Bladder incontinence can be frustrating and embarrassing. Thankfully, women’s health physiotherapists can help you manage your bladder symptoms to get back to your normal life. You can avoid urinary accidents by learning how to recognize your urges and plan ahead. Keeping a bladder diary can be helpful to track your symptoms and help you find out what triggers them. For example, you may learn that consuming caffeine or alcohol can trigger your urges to empty the bladder. Avoiding irritants like perfumed soaps, powder, toilet wipes with alcohol and smoking can also improve bladder control. You can also limit fluid intake and take regular urination breaks to avoid overfilling your bladder.

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Women’s health physiotherapists also treat bladder problems using Kegel exercises, biofeedback and muscle-strengthening exercises. They can also teach you about lifestyle modifications to reduce bladder issues like avoiding irritants, planning ahead for trips away from home by scoping out bathroom locations and taking frequent urination breaks. In some cases, medications or electrical stimulation can help you find relief.

A woman’s pelvic floor muscles can be weakened by pregnancy, childbirth and menopause. Women’s health physiotherapists can teach you how to strengthen these muscles to prevent incontinence and pelvic pain after pregnancy, childbirth or surgery. They can also address postural changes and musculoskeletal pain that occur during and after a caesarean section.

The goal of a women’s health physiotherapist is to help you live your best life, free from discomfort and pain. Contact a women’s health physical therapist today to see how they can help you!

Women’s Health Physio is an emerging clinical area within the American Physical Therapy Association (APTA) and is focused on the unique needs of women throughout the life cycle, including pelvic pain, incontinence, pre/post-partum care, gynecologic issues, and cancer recovery. These specialists are trained in the latest evidence-based practice and have experience treating all ages of females, including adolescents, post-menopausal and pregnant patients. They are experts in the treatment of pelvic/vaginal dysfunction, prolapse, urogynecologic disorders and the rehabilitation of post-operative conditions of the breast, chest and abdominal wall. They are also knowledgeable in the management of chronic diseases that affect the women’s body, such as osteoporosis, lymphedema and menstrual pain.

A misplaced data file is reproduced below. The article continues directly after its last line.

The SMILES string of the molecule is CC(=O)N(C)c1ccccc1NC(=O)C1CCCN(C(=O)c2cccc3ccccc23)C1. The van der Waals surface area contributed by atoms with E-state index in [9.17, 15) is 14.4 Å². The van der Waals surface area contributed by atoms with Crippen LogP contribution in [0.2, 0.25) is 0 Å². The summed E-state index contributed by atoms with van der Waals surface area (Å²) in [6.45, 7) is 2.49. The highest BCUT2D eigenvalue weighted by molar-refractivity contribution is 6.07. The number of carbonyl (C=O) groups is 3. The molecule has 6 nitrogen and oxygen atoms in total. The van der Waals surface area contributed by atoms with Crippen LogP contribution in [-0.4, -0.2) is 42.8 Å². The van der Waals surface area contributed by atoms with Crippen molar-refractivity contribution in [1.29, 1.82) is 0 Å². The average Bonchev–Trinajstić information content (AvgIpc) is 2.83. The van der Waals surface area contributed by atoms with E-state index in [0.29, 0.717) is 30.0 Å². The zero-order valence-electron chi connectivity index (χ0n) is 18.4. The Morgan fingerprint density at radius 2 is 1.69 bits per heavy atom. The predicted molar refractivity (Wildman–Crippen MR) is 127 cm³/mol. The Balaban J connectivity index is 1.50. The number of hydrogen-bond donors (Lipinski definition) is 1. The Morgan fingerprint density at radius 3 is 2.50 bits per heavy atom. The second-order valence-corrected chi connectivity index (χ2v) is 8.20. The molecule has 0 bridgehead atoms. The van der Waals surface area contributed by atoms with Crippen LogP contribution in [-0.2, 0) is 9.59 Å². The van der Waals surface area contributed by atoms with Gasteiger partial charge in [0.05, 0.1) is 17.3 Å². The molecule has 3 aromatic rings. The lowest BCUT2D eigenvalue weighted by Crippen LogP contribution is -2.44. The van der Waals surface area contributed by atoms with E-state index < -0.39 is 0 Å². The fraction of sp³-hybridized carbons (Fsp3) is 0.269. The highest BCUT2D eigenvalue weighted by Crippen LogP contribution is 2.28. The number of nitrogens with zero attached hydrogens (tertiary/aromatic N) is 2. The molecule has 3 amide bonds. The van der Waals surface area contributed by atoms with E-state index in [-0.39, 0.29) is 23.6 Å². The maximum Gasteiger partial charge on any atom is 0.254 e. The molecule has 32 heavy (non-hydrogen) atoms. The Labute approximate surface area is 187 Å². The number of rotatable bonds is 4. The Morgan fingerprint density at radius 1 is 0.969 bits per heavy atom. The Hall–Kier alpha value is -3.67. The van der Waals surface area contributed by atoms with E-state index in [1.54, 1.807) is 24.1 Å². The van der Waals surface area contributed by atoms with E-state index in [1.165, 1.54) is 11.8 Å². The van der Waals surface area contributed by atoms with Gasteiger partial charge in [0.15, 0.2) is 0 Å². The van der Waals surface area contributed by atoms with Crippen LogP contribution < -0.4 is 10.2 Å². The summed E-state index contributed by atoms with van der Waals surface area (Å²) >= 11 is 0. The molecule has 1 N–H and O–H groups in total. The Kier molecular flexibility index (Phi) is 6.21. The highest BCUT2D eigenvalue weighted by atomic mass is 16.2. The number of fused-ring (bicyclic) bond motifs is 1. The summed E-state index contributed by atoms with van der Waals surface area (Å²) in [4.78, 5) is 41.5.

Women experience unique physio needs throughout their lives due to their hormones, structural makeup and pregnancy. This is why specialised women’s health physiotherapy exists, to ensure a healthy quality of life.

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A physiotherapist who specialises in Women’s Health will have the extra knowledge, hands on skills and exercise prescription to help treat women’s specific conditions. As a result of this, GPs will often refer patients to see a specialist women’s physiotherapist for pelvic pain and/or gynaecological related issues as they have the expertise in this area of the body.

Pregnancy is a big part of women’s health physiotherapy. The pelvic floor muscles will undergo huge stress during the pregnancy and childbirth process, so it’s important to strengthen these muscles before and throughout the pregnancy. This will reduce the risk of pelvic girdle pain, leaking, prolapse and bladder/bowel dysfunction postpartum. A specialised women’s physiotherapist can teach clients how to perform effective pelvic floor exercises (including diaphragmatic breathing) to strengthen and prepare the muscles for labour and birth.

Women’s health physiotherapists can also teach clients techniques to help minimise abdominal separation & tearing during a vaginal birth or how to manage a Caesarean section birth. They can also give advice on how to manage perineal/sacropelvic pain & how to best care for yourself after your baby is born.

If you are thinking about becoming a women’s health physiotherapist, it is a worthwhile investment to consider an MSc in Rehabilitation Studies: Women’s Health Physiotherapy or another postgraduate degree that is specifically focused on this area of the body. This will give you the best chance of being successful in this specialized field of physiotherapy. Having this additional education and training will make you stand out in the industry and improve your chances of gaining employment. It will also set you up for career longevity as the skills gained in this specialised field are relevant across all areas of physiotherapy. This means you can work in a variety of settings, including private practice, the NHS, local authority and with sports teams. This gives you the opportunity to enjoy a varied and fulfilling career.